Energy and inflammation

We are always being told to improve our health and fitness. For most of us, we should. There are hardly any people who are very fit and very healthy.

And there are a bewildering variety of things we are told to achieve this. We should exercise more, we need to sleep more, or eat less, breathe better, get less stressed, get a pet, go on a fast and so on.

But what of all these factors are the most primary; in other words, what one or two elements derive from all these others? Or, put another way, if there was one factor, or perhaps two, that we could measure to judge ‘how well your system is working’, what would they be?

This guy has an inflamed spine!

Well, I would argue that it is these two;

  1. How much energy do you have?
  2. How well does your body control inflammation?

What do we mean by these two things?


When we have a lot of energy, we feel great, and we can do a lot (think of healthy kids). When we have less than we need (we have the flu, or are chronically ill), we don’t. That much is obvious, in that if we are in either state, we just know it.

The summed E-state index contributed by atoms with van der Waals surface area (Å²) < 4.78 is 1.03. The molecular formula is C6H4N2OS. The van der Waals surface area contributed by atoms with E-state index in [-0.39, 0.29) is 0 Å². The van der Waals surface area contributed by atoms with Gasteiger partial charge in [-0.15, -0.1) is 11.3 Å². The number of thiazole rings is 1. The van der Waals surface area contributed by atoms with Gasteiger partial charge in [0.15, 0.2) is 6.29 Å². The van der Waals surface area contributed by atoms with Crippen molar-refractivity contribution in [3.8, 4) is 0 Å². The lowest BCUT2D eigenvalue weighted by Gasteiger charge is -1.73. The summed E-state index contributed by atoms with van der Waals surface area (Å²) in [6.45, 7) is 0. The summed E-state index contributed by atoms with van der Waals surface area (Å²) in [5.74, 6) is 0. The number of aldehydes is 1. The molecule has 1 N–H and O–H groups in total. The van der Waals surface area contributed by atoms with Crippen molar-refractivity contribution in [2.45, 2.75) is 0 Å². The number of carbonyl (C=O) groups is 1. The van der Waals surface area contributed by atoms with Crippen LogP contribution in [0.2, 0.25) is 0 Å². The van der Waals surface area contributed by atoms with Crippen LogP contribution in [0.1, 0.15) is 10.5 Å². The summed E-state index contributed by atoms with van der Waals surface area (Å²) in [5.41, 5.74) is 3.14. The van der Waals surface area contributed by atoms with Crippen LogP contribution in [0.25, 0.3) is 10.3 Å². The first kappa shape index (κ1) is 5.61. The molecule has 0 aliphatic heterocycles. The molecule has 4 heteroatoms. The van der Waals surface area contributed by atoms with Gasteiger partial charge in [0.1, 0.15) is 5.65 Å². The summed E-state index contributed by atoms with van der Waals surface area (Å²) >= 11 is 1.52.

By energy, I mean the circulating physical energy that the body uses to power the brain, muscles and organs that we are made up of. If there is lots of this chemical energy we feel clear headed, our muscles are stronger and more enduring, and our ‘bits and pieces’ all work smoothly. Even if our spine is not working mechanically as well as it ought to be if we have plenty of energy we often won’t get aches and pains. But if our energy levels drop, then we can’t cope with the poorly working spine, and it gradually starts to hurt. Then, of course, we think: ‘What’s changed in my spine?’.

But what most people don’t appreciate is that there is wide blurry zone separating these two ends of the spectrum. And a lot of us spend an uncomfortably large amount of time – or all our time – in this blurred zone. Why?

  • Because we are older
  • We sleep less well than we used to